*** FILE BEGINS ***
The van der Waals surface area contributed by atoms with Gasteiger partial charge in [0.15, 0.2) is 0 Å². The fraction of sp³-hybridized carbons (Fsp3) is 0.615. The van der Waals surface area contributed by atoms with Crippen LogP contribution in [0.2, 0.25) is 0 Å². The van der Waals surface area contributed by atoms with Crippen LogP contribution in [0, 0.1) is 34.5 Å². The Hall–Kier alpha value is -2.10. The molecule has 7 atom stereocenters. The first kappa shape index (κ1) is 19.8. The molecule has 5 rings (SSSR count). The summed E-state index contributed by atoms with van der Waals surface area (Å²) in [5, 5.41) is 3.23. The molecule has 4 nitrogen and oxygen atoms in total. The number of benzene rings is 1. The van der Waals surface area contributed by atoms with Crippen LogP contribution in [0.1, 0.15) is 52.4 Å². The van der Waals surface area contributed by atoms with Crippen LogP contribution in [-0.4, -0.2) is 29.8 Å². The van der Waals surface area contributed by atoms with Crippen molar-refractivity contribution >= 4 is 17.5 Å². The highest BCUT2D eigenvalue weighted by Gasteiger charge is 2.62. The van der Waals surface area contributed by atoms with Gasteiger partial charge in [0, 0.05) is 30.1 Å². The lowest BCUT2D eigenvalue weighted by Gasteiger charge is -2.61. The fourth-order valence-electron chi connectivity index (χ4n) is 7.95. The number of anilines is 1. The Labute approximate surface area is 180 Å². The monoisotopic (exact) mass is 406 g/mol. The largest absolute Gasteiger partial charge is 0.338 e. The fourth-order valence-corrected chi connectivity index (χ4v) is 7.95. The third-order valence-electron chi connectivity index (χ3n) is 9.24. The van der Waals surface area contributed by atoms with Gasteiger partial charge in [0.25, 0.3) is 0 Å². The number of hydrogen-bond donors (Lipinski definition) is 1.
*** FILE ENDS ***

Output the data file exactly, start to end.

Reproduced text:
The van der Waals surface area contributed by atoms with Gasteiger partial charge in [0.15, 0.2) is 0 Å². The fraction of sp³-hybridized carbons (Fsp3) is 0.615. The van der Waals surface area contributed by atoms with Crippen LogP contribution in [0.2, 0.25) is 0 Å². The van der Waals surface area contributed by atoms with Crippen LogP contribution in [0, 0.1) is 34.5 Å². The Hall–Kier alpha value is -2.10. The molecule has 7 atom stereocenters. The first kappa shape index (κ1) is 19.8. The molecule has 5 rings (SSSR count). The summed E-state index contributed by atoms with van der Waals surface area (Å²) in [5, 5.41) is 3.23. The molecule has 4 nitrogen and oxygen atoms in total. The number of benzene rings is 1. The van der Waals surface area contributed by atoms with Crippen LogP contribution in [0.1, 0.15) is 52.4 Å². The van der Waals surface area contributed by atoms with Crippen LogP contribution in [-0.4, -0.2) is 29.8 Å². The van der Waals surface area contributed by atoms with Crippen molar-refractivity contribution >= 4 is 17.5 Å². The highest BCUT2D eigenvalue weighted by Gasteiger charge is 2.62. The van der Waals surface area contributed by atoms with Gasteiger partial charge in [0, 0.05) is 30.1 Å². The lowest BCUT2D eigenvalue weighted by Gasteiger charge is -2.61. The fourth-order valence-electron chi connectivity index (χ4n) is 7.95. The number of anilines is 1. The Labute approximate surface area is 180 Å². The monoisotopic (exact) mass is 406 g/mol. The largest absolute Gasteiger partial charge is 0.338 e. The fourth-order valence-corrected chi connectivity index (χ4v) is 7.95. The third-order valence-electron chi connectivity index (χ3n) is 9.24. The van der Waals surface area contributed by atoms with Gasteiger partial charge in [0.25, 0.3) is 0 Å². The number of hydrogen-bond donors (Lipinski definition) is 1.